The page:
Free condoms will be offered to PENSIONERS in NHS campaign to tackle soaring STIs in the over-60s blamed on ‘rising divorce rates and a boom in online dating’
- First NHS campaign of its kind – Jiggle, Wiggle – will hand the contraception out
- Women who can no longer get pregnant may be putting themselves at risk
- Number of over-65s who caught common STIs rose by 14% from 2016-to-17
Free condoms will be offered to sexually-active pensioners in Derbyshire to combat rising rates of STIs among the over 60s.
In the first NHS campaign of its kind – named Jiggle, Wiggle – local services will hand out the contraception at GP surgeries, as well as community venues and food banks.
Rising divorce rates and a boom in STIs are thought to be fueling the spread of sexually transmitted infections.
Britain’s chief medical officer Professor Dame Sally Davies has warned women who are no longer able to become pregnant may be unwittingly putting themselves at risk.
Free condoms will be offered to sexually-active pensioners in Derbyshire (stock)
The new campaign is run by Derbyshire Community Health Services NHS Foundation Trust.
It will target those aged 35 or over in 11 locations across Derbyshire.
‘There has been a rise in the number of STIs and HIV diagnosis in older residents and this group of people are sometimes forgotten in sexual health campaigns and interventions,’ a trust spokesman told The Telegraph.
‘The campaign will target an older demographic, making it clear that safer sex still applies and also promoting that sexual health services are for them too – challenging their view that services are “not for them”.’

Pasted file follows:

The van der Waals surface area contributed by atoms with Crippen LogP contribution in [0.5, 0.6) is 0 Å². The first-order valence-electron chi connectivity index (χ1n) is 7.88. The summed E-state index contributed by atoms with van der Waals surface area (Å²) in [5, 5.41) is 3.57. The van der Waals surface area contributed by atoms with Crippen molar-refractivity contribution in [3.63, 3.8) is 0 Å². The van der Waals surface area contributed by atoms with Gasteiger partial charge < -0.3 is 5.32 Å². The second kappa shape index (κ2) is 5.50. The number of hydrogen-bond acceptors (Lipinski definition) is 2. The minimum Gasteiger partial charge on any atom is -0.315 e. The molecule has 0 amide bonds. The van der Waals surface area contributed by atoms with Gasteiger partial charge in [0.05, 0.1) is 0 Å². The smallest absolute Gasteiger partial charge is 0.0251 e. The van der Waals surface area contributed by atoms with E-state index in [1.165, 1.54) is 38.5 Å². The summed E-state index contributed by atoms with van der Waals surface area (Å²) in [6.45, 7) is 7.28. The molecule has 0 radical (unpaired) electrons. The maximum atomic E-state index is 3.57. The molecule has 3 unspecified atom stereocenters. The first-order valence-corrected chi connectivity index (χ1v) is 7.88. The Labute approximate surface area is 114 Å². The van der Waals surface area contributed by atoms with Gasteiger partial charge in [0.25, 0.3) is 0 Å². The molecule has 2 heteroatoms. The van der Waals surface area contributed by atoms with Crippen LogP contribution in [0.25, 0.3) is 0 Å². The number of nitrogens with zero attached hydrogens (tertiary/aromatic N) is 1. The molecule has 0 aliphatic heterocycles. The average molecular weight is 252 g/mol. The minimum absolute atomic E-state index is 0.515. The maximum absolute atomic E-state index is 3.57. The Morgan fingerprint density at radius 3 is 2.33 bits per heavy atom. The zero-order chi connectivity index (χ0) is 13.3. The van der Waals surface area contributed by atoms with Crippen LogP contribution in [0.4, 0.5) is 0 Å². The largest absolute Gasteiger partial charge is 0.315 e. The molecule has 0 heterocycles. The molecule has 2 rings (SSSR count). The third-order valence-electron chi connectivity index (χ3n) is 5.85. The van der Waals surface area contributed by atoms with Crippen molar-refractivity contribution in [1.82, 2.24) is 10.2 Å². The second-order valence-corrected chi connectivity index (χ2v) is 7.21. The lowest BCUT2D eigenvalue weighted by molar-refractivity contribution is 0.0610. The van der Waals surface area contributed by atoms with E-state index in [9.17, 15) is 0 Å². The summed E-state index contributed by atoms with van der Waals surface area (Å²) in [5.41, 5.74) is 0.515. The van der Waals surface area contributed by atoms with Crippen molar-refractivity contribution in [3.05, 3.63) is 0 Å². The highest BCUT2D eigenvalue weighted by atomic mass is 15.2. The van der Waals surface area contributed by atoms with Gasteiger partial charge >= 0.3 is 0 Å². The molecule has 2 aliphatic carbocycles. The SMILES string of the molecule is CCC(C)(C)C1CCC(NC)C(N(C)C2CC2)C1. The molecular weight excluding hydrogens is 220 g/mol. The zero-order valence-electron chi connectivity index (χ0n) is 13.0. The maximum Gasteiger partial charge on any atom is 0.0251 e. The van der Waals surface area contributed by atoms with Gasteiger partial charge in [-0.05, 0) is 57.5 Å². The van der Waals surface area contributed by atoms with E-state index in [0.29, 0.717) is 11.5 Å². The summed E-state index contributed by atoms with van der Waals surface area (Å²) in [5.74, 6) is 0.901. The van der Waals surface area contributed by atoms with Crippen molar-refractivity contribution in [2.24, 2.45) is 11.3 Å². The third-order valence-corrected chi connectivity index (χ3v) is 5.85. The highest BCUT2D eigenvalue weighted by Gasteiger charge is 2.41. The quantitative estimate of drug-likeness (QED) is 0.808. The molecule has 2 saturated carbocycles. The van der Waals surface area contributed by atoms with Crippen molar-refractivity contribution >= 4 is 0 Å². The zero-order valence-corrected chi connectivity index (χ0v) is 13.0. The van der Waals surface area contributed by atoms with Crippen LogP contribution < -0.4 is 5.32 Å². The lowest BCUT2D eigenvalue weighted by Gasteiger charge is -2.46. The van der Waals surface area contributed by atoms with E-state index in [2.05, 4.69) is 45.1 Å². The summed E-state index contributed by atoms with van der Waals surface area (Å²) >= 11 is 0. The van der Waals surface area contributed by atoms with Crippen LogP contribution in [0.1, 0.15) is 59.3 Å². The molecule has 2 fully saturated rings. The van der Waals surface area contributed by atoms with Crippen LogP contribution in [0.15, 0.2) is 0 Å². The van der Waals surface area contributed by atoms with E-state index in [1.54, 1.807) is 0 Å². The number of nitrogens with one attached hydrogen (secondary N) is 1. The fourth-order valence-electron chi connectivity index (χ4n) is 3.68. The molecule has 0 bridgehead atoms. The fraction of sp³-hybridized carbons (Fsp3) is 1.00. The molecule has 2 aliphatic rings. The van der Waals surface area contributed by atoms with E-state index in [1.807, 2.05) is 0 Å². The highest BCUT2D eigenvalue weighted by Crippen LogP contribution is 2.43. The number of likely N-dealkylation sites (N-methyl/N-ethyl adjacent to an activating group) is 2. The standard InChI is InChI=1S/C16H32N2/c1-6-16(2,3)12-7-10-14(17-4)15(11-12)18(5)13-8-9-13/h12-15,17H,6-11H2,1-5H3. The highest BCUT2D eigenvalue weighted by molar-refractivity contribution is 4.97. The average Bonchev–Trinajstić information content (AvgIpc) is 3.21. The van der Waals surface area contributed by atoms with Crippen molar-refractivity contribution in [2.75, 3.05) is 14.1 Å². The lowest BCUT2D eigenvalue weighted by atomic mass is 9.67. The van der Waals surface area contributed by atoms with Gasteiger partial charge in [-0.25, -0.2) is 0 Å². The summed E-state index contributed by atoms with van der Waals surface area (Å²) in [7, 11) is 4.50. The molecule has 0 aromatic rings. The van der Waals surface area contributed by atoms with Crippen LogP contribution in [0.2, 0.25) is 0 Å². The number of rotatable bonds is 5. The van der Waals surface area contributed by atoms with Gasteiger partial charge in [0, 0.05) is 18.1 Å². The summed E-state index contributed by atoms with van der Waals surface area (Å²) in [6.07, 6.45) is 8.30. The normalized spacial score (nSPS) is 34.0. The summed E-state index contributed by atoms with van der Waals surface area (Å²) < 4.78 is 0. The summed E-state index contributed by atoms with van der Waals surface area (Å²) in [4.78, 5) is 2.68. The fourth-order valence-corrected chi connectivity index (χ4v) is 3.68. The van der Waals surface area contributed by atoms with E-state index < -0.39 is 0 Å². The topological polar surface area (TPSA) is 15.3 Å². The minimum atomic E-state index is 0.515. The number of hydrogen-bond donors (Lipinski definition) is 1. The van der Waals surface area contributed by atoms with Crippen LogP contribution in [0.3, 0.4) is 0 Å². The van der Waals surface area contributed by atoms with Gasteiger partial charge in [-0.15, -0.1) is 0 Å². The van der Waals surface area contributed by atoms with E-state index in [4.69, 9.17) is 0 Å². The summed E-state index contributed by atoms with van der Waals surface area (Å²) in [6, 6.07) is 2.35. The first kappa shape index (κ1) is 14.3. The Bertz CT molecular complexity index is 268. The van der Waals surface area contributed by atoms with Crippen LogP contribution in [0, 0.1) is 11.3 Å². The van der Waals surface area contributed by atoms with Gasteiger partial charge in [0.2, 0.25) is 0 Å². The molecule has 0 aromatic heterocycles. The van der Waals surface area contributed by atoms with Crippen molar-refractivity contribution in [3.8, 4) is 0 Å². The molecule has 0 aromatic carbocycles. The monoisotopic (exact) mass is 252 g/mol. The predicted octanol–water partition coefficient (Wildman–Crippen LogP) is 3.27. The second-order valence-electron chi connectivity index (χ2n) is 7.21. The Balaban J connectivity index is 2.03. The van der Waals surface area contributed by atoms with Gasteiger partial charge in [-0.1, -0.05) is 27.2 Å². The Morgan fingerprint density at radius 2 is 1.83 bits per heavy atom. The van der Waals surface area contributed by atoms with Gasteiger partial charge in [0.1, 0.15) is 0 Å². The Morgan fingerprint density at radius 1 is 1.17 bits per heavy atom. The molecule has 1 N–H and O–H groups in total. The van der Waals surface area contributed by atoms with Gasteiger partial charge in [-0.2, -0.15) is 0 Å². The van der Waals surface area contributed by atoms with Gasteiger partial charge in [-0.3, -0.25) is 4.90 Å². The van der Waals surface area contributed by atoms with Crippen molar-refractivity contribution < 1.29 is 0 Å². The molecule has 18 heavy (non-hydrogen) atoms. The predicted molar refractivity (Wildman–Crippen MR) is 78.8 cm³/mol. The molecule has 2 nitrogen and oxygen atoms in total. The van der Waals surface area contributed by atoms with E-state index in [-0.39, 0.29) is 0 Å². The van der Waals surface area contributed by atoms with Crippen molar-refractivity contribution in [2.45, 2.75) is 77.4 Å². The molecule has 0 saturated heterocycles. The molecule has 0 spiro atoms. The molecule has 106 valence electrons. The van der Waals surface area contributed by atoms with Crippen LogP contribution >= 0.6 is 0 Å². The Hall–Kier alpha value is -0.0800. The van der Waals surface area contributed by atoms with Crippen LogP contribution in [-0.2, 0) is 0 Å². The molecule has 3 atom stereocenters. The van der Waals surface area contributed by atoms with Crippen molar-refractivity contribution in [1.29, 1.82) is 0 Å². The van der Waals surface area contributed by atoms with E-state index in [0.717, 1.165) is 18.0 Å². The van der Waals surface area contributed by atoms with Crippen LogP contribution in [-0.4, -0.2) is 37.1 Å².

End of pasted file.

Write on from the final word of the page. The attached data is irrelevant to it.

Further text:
WHAT IS GONORRHOEA?
Gonorrhoea is a sexually transmitted infection (STI) caused by the bacteria Neisseria gonorrhoeae or gonococcus.
This bacteria is usually found in discharge from the penis or vaginal fluid.
It is passed through unprotected vaginal, oral or anal sex, as well as sharing vibrators or sex toys that have been used without a condom.
The bacteria can infect the cervix, urethra, rectum, throat or eyes.
It can also spread from pregnant women to their unborn babies.
As the bacteria cannot survive outside the body for long, gonorrhoea is not spread by kissing, hugging, sharing towels, toilet seats or swimming.
Around one in 10 men and half of women experience no symptoms.
However, these can include:
- Thick green or yellow discharge from the genitals
- Pain when urinating
- Bleeding between periods in women
Treatment is usually a single antibiotic injection and tablet.
Gonorrhoea can be prevented by using condoms during sex and not sharing sex toys.
Source: NHS Choices
The project’s general manager Rebecca Spencer wants STI services to be available to all ages, despite the infections being most common in people aged 15-to-24.
‘If you’re having sex, looking after your sexual health matters,’ she said.
Figures from Public Health England revealed the number of over-65s who caught common STIs rose from 1,411 in 2016 to 1,608 in 2017 – a 14 per cent increase.
Syphillis, one of the less common infections, was three times as prevalent among over-65s last year as 2017, the Express reported.
Meanwhile, the number of people in the same age group contracting gonorrhoea more than doubled and chlamydia cases increased by 49 per cent.
Other infections included genital herpes, which increased by 36 per cent.
An expert warned in October that more people are getting STIs because of a rise in the use of dating apps.
Apps such as Tinder and Bumble have been accused of making it easier for people to have casual sex and switch quickly between partners.
STIs among the elderly is a growing problem, with the 44-page brochure ‘Older People in Care Homes: Sex, Sexuality and Intimate Relationship’ being released last November.
‘While the majority of the patients we see in clinic are younger, it’s not uncommon to see people in their 60s or 70s,’ Dr Mark Lawton – a sexual health consultant, and member of the British Association for Sexual Health and HIV – told the Express.
‘In fact, the oldest patient I’ve seen was 91 and he was still enjoying a healthy sex life.
‘It’s important to remember that age doesn’t make you immune to STIs so using condoms and getting tested are still important.’